After the debate I posted a blog entitled, First-Century Fragment of Mark’s Gospel Found!?, which came online March 22, 2012. Hundreds of comments were made on that blog, all the way up to the end of 2017. Many of them were negative, asking me why I didn’t say more. I have been accused of dissemblage or incompetence or both. But I could not say more. The reason was simple: I was asked not to say more.

Some thought that I was the one who discovered the fragment or that I was the one editing it for publication. Whenever this was suggested, I denied both. I had not even seen the fragment!

Post-Non-disclosure Agreement
Later in 2012 I did get the opportunity to see the manuscript. I was allowed to see it only after I signed a non-disclosure agreement. From that point on, I have essentially kept my mouth shut (though I was also asked not to take the blog down, since that would only raise more questions). What struck me about the fragment especially was that in Mark 1.17 instead of αυτοις ο Ιησους the papyrus did not have ο Ιησους. I thought at the time that, if this really was a first-century fragment (which I was not prepared, with my limited knowledge of papyrology and paleography, to claim), it most likely was due to ο Ιησους existing as a nomen sacrum already in the first century. I surmised that the exemplar that the scribe was copying from most likely read αυτοιςοις (no spacing, and Ιησους written with just the first and last letters with a supralinear bar over them). The scribe of FCM then could have easily and accidentally skipped over the duplicated οις. Alternatively, it was possible that the scribe’s exemplar did not have ο Ιησους, but this seemed far less likely.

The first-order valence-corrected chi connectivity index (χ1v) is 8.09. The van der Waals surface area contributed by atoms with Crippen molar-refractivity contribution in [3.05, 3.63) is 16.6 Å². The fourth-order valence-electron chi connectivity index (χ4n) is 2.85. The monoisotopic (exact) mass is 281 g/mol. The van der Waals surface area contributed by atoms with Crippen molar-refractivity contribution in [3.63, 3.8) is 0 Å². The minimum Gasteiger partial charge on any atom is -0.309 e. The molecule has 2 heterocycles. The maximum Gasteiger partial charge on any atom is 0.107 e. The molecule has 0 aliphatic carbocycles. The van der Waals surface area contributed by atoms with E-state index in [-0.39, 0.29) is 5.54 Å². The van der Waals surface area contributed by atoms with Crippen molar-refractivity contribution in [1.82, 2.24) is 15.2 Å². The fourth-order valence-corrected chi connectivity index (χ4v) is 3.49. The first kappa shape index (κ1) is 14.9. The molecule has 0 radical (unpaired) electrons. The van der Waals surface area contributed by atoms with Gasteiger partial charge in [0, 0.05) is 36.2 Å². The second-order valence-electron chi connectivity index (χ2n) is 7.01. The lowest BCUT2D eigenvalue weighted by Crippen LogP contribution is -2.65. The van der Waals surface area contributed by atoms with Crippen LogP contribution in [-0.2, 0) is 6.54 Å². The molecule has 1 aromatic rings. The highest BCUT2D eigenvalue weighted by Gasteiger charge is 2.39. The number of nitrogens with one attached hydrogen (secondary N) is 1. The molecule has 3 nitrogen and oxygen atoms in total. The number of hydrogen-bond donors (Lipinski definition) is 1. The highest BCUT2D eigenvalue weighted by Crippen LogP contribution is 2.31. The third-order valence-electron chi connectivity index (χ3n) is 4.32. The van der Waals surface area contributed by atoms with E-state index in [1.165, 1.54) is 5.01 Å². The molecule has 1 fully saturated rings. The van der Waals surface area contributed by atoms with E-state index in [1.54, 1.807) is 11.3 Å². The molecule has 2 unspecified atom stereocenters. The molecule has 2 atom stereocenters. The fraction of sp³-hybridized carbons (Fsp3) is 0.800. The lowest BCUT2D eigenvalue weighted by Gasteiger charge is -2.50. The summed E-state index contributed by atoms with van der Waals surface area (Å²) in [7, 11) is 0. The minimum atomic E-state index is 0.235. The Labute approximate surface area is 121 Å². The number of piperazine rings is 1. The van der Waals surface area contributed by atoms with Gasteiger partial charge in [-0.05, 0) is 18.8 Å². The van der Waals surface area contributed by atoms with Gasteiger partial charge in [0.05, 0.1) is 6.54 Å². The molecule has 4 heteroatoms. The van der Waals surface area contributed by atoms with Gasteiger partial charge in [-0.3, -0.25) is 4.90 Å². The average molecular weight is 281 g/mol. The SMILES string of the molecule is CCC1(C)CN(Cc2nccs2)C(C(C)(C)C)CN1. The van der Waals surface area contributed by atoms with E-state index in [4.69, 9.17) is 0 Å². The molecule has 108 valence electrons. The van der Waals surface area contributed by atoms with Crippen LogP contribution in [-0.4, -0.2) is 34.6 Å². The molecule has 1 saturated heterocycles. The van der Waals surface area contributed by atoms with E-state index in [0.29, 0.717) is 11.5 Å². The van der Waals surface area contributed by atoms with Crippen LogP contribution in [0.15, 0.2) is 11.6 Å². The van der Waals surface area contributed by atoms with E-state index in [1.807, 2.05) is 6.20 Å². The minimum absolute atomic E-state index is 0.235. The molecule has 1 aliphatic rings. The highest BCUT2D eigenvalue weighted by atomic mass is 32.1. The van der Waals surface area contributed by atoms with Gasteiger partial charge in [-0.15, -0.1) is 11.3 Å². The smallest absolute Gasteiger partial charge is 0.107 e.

Nomina sacra are a well-known phenomenon in New Testament manuscripts from the earliest papyri, although the reasons for their creation are not altogether clear. (For a recent discussion, see Larry Hurtado, Earliest Christian Artifacts: Manuscripts and Christian Origins [Grand Rapids: Eerdmans, 2006], 95–134.) To find a first-century fragment whose exemplar most likely had this nomen sacrum was truly exciting! But was it really from the first century? With only a few minutes looking at the papyrus, and no permission to take pictures, I too had to wait, like everyone else, to see the publication.

In virtually every speaking engagement I have had since then, the question inevitably comes up: “What can you tell us about the first-century Mark fragment?” The answer is always the same: I’ve signed a non-disclosure agreement.

Somewhere along the line, I learned that the world-class papyrologist who dated the fragment to the first century had already, prior to my debate with Ehrman, adjusted his views. He was not so certain about the date (perhaps it was early second century). I learned that the rep knew, two weeks prior to the debate, that the papyrologist had changed his views. But I was told none of this. Regrettably, even when I made the announcement in Chapel Hill, I was giving misinformation. Even more regrettable, I have not been able to reveal the papyrologist’s uncertainty until now.

Further, I did not know that FCM was dated to the second/third century until I saw Elijah Hixson’s blog. The reasons for my silence had to do exclusively with the fact that I signed a non-disclosure agreement. Journalists, authors, newspaper editors, and many, many others have asked for information about it. But I was not allowed to say anything. Some have accused me of being silent to protect my reputation; just the opposite is the case. I was silent because I gave my word to be, even if it would hurt my reputation.

Final Reflections